By Dave Monaco, Subject Matter Expert.
Want to raise the anxiety level of nonprofit executives or board members? Engage them in yet another conversation about how to do a lot with a little!
Indeed, discussions about how best to allocate an organization’s ever-finite resources of time and dollars dominate many a meeting agenda. Even with a laser-like focus on mission, nonprofit leaders regularly confront difficult budgetary choices and have to cut critical non-programmatic areas.
Employee professional development is one such cost-saver that can prove to be a short-sighted decision. Research from corporate and nonprofit sectors shows that organizations who invest in their people promote healthier workplace cultures, improve employee retention, and steel themselves for the inevitable departure of key leaders.
When wrestling with knotty budgetary decisions and evaluating their professional development programming, nonprofit board members and executives should consider questions such as these:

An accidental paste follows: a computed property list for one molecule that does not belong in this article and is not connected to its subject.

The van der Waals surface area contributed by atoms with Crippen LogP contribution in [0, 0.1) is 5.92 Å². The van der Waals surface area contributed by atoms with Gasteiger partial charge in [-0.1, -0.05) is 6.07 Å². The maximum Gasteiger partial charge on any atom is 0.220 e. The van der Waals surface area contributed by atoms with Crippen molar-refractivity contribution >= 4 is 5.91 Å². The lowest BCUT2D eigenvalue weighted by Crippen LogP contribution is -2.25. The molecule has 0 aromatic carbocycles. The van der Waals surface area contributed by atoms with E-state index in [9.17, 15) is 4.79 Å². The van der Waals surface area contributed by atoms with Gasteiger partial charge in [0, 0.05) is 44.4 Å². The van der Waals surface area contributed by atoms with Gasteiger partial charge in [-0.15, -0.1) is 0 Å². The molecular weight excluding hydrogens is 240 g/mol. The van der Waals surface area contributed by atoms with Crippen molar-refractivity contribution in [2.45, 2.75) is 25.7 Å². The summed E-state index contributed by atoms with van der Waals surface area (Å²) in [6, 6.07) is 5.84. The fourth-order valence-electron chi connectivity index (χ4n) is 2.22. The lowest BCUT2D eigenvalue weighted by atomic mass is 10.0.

- Does our investment in professional development signal to employees that their growth is among our highest priorities?
- Are the professional development options we offer relevant to the needs of our employees? Are they personalized and varied enough to engage our team members?
- Do our professional development investments promote greater organizational alignment and cohesion? Do they bring focus to our strategy? Does our training improve how our team executes on the implementation of our organizational vision?
- Does the nature of our employee development programming expand our organizational leadership pipeline?
As leading HR and workplace industry analyst Josh Bersin suggests, organizations should focus on continuous learning opportunities across four paradigms:
- Education: traditional, trackable learning such as courses and reading
- Experience: workplace-based, such as stretch assignments and shadowing
- Exposure: relationship-based connections with peers, mentors, coaches
- Environment: tools and systems for feedback and to support the work
Organizations typically allocate 1%-5% of the operating budget for professional growth. Learning experiences need not be expensive. In many cases, with some creative thinking, they require minimal funding.
The moss+ross team stands ready to assist clients in building and implementing a comprehensive and thoughtful employee development program – one which will return ample dividends in the years to come!